20 Somethings: Why are they Leaving and What Can We Do About It?

One of the biggest topics in Christianity today is why young adults are leaving the church during their late teens and early twenties. There have been more books and articles written on this than imaginable. The problem we are facing didn’t happen overnight and won’t be fixed over night. It has developed over a long period of time. Boil down all the issues and here is what you get – the vast majority of churches have a ginormous culture gap within the congregation and are doing little to nothing to resolve it. Eric Brown, a good friend of mine and fellow minister, put it this way, “You probably have two churches meeting in your building on Sunday.” What he means by that is we are all under the same roof but what is being experienced on Sunday is vastly different between the younger post-moderns and the older moderns. Here are a few ways young people are disconnected from congregational life:

  1. They are disconnected culturally. Young people today don’t share a common worldview with their predecessors. That leads to a misunderstanding of the older toward the younger and the younger toward the older. That misunderstanding creates space between the generations. It takes more effort to connect with someone you view as dissimilar to yourself.
  2. They are disconnected spatially. We have classes for youth, college and 20 somethings. They don’t know older Christians or have godly role models in their lives to help guide them and connect them to the larger congregation. We keep them apart. We keep the moderns in one room and the post-moderns in another until it is time to do what is more impersonal & less interactive, sing worship songs and listen to a sermon. The one time we have multi-generational, multi-worldview/culture in the room we don’t get to interact or get to know each other at all.
  3. They are disconnected emotionally. These guys have grown up in rough environments. Their homes have been devastated by divorce. They are looking for deeper meaning and emotional connection and belonging. They don’t automatically feel that in a room full of 500 people on Sunday. What is more, it makes congregational worship feel phony to some because worship is when things should be really real but to them it sometimes feels as surfacy and disconnected as ever from real life.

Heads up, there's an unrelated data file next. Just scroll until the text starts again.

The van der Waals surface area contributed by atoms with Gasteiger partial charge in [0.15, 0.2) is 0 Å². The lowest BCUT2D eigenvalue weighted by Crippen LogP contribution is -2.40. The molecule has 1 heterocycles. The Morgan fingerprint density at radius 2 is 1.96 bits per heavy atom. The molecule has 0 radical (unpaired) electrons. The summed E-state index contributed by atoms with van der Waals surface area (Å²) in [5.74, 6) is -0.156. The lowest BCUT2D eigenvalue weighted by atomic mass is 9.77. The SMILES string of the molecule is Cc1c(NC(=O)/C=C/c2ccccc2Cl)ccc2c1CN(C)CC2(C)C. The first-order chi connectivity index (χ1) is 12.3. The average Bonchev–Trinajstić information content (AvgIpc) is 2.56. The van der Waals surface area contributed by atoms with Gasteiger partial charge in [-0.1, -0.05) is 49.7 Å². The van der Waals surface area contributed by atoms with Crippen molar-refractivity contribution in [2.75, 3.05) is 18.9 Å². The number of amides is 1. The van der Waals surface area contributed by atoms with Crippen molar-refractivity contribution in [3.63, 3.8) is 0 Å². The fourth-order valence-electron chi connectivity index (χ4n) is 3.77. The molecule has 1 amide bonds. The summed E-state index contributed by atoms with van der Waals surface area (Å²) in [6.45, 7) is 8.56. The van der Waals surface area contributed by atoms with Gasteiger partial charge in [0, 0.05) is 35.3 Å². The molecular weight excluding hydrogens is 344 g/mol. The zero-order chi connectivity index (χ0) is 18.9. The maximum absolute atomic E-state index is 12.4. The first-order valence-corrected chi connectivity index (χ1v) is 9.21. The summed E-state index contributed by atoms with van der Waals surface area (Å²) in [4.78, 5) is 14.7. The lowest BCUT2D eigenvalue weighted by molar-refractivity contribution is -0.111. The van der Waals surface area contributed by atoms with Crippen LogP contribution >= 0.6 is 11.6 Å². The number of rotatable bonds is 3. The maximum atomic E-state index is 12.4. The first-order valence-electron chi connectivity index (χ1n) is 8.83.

4. They feel Sunday is disconnected with the biblical mission. They don’t feel like what happens on Sunday adequately reflects what they find in the Bible. It feels too small. That may or may not be true. Many of the things churches engage in aren’t reflected on Sunday morning and you wouldn’t have any idea were happening unless you are involved in them. They aren’t typically involved in those things and so it is easy to assume nothing else is happening except what they see for an hour on Sunday.
  5. They are disconnected from leadership. They have no voice. When it comes time to make decisions, especially regarding things that directly affect them they are rarely consulted about their views on the issue. They need a voice in the congregation.

If you aren’t so sure that your young people are disconnected from the rest of the congregation answer this question – When does a person where you worship get fully integrated into the larger congregation? After high school? After college? Once they hit 40? At what point should we expect them to be a part of the congregational life outside the worship assembly? Those who are already “in” and connected don’t feel the break and wonder why young people don’t attend. It doesn’t make sense when you feel a part of what is going on. They don’t feel the same way.

So what do we do with this? The simple answer is most of it has to do with reconnecting (or connecting for the first time) relationships. Here are a few steps to help us reconnect with them.

  1. Get to know them. We may think we do but most of us don’t. We don’t because we don’t spend time with them in meaningful ways. We may see them on Sunday but that isn’t really a connection. We have to get to know where they are coming from, how they think, what they believe, what they know and don’t know, what their story is. We have to get to know the real person and not just how they present themselves on Sunday. When they feel someone is genuinely taking an interest in them it will make a difference for them because again, many of these guys have been alienated and hurt in the past through burnt and broken relationships.